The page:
VAN SUSTEREN: They haven't worked.
BOLTON: They couldn't care less about being isolated. Consider which country is more isolated and more economically deprive, North Korea or Iran. Who has nuclear weapons already? North Korea. This hasn't worked on North Korea. It has not worked on Iran. It's not going to work. You can have all the international solidarity you want, but Iran is close to the finish line, after 20 years of effort, of getting a nuclear weapon. That's why I think the Obama administration's real policy is to accept Iran with nuclear weapons and hope it can be contained and deterred.
VAN SUSTEREN: You know, Secretary of State Clinton had rather strong words. I mean, she -- I mean, she seems almost more hawkish, but I -- you know, in this. I don't know if her hands are tied or if she -- or if she really doesn't -- or if she thinks sanctions will work.
BOLTON: But if I may say, the hawkish rhetoric is cover for inaction. Nobody should draw any comfort from tough words because the words don't affect Ahmadinejad. The only thing that would affect him is constraining Iran's nuclear weapons program, and words don't do a thing on that score.
VAN SUSTEREN: Well, I guess I would have been more optimistic that we might be headed a little bit in the right direction if I had seen -- I guess it's unrealistic to expect Russia and China to walk out, but without Russia and China on board, you know, the whole concept is almost absurd.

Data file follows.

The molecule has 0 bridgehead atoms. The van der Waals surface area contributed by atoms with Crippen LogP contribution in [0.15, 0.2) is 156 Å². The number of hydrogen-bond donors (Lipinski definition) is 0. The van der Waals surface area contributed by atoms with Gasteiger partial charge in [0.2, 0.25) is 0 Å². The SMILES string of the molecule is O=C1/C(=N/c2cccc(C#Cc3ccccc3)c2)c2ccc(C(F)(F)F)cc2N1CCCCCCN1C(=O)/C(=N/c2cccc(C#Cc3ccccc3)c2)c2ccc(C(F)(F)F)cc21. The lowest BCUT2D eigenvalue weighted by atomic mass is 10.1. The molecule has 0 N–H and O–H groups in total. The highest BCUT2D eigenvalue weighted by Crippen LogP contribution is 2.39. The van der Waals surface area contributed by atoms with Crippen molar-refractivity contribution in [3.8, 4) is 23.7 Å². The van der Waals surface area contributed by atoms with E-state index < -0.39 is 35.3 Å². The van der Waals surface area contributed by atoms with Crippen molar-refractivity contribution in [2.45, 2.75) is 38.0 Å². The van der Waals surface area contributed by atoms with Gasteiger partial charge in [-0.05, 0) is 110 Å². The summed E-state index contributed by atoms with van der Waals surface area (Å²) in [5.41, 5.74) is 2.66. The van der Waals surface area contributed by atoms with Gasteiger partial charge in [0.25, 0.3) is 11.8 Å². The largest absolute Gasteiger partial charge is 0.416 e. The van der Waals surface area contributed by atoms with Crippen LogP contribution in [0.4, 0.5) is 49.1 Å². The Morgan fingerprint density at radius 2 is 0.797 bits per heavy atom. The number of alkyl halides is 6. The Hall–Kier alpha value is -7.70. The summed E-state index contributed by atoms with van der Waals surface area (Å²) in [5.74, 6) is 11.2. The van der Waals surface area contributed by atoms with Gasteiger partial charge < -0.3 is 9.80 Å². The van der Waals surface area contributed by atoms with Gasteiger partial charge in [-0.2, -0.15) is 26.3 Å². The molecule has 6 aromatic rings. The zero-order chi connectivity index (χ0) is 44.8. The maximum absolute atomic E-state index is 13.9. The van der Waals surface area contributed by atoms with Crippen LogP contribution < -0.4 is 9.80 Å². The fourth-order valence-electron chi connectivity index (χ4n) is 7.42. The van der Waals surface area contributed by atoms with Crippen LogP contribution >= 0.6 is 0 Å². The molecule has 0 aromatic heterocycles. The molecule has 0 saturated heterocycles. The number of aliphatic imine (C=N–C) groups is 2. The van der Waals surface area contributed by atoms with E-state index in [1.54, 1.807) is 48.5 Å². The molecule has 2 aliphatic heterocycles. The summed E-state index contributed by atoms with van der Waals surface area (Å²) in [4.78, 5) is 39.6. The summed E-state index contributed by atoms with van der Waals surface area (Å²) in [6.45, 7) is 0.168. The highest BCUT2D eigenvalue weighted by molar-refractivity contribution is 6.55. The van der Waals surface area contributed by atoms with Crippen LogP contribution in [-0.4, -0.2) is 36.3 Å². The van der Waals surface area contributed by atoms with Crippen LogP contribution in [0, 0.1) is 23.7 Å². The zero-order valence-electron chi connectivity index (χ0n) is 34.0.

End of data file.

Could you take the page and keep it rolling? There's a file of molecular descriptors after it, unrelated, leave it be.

BOLTON: No, and Iran understands that. That's why Secretary Clinton said today, You know, we've had trouble getting these sanctions. We need automatic penalties when the nonproliferation treaty is violated.
VAN SUSTEREN: But if there -- but if someone's cheating and leaking, it doesn't matter.
BOLTON: Automatic by whom? There's nothing in the entire world history of multilateral organizations that's automatic. So when she says something like that that's designed to show she tough, that's not statesmanship, that's political rhetoric!
VAN SUSTEREN: I wouldn't want under my watch that Iran becomes a nuclear weapons state.
BOLTON: Well, it's going to happen, and it's going to happen fairly soon.
VAN SUSTEREN: (INAUDIBLE) under my watch (INAUDIBLE) president. I said under my watch. Anyway, Ambassador, thank you, sir.
BOLTON: Thank you.